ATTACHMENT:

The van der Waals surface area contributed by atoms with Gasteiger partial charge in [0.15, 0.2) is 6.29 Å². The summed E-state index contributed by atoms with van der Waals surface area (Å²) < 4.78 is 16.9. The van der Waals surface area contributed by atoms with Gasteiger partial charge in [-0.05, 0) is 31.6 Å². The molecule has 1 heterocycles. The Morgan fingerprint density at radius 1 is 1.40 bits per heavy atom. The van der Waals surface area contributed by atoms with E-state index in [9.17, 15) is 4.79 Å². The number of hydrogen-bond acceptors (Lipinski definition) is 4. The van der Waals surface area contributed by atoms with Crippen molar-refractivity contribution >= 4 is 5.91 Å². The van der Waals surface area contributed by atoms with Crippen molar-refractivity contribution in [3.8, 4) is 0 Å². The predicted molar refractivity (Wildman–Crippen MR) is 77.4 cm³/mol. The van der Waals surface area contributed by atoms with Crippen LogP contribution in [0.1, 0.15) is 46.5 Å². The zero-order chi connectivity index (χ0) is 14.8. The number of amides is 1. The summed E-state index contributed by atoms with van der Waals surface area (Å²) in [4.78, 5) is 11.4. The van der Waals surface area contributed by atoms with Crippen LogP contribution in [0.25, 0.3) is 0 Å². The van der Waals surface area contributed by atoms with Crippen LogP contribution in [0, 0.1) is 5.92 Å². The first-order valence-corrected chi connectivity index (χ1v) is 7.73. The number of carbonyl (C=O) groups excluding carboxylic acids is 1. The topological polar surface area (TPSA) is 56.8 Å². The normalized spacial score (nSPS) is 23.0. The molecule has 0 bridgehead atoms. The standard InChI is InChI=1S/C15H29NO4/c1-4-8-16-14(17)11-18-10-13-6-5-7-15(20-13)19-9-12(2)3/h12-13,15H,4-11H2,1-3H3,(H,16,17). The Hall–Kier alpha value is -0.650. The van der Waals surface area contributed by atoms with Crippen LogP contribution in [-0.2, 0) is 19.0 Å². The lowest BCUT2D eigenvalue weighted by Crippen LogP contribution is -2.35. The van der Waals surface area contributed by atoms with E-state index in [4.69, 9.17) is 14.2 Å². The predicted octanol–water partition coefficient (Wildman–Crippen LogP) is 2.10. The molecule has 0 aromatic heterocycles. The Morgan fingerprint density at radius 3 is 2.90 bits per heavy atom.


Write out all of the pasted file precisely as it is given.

The van der Waals surface area contributed by atoms with Gasteiger partial charge in [0.15, 0.2) is 6.29 Å². The summed E-state index contributed by atoms with van der Waals surface area (Å²) < 4.78 is 16.9. The van der Waals surface area contributed by atoms with Gasteiger partial charge in [-0.05, 0) is 31.6 Å². The molecule has 1 heterocycles. The Morgan fingerprint density at radius 1 is 1.40 bits per heavy atom. The van der Waals surface area contributed by atoms with E-state index in [9.17, 15) is 4.79 Å². The number of hydrogen-bond acceptors (Lipinski definition) is 4. The van der Waals surface area contributed by atoms with Crippen molar-refractivity contribution >= 4 is 5.91 Å². The van der Waals surface area contributed by atoms with Crippen molar-refractivity contribution in [3.8, 4) is 0 Å². The predicted molar refractivity (Wildman–Crippen MR) is 77.4 cm³/mol. The van der Waals surface area contributed by atoms with Crippen LogP contribution in [0.1, 0.15) is 46.5 Å². The zero-order chi connectivity index (χ0) is 14.8. The number of amides is 1. The summed E-state index contributed by atoms with van der Waals surface area (Å²) in [4.78, 5) is 11.4. The van der Waals surface area contributed by atoms with Crippen LogP contribution in [0.25, 0.3) is 0 Å². The van der Waals surface area contributed by atoms with Crippen LogP contribution in [0, 0.1) is 5.92 Å². The first-order valence-corrected chi connectivity index (χ1v) is 7.73. The number of carbonyl (C=O) groups excluding carboxylic acids is 1. The topological polar surface area (TPSA) is 56.8 Å². The normalized spacial score (nSPS) is 23.0. The molecule has 0 bridgehead atoms. The standard InChI is InChI=1S/C15H29NO4/c1-4-8-16-14(17)11-18-10-13-6-5-7-15(20-13)19-9-12(2)3/h12-13,15H,4-11H2,1-3H3,(H,16,17). The Hall–Kier alpha value is -0.650. The van der Waals surface area contributed by atoms with Crippen LogP contribution in [-0.2, 0) is 19.0 Å². The lowest BCUT2D eigenvalue weighted by Crippen LogP contribution is -2.35. The van der Waals surface area contributed by atoms with E-state index in [4.69, 9.17) is 14.2 Å². The predicted octanol–water partition coefficient (Wildman–Crippen LogP) is 2.10. The molecule has 0 aromatic heterocycles. The Morgan fingerprint density at radius 3 is 2.90 bits per heavy atom.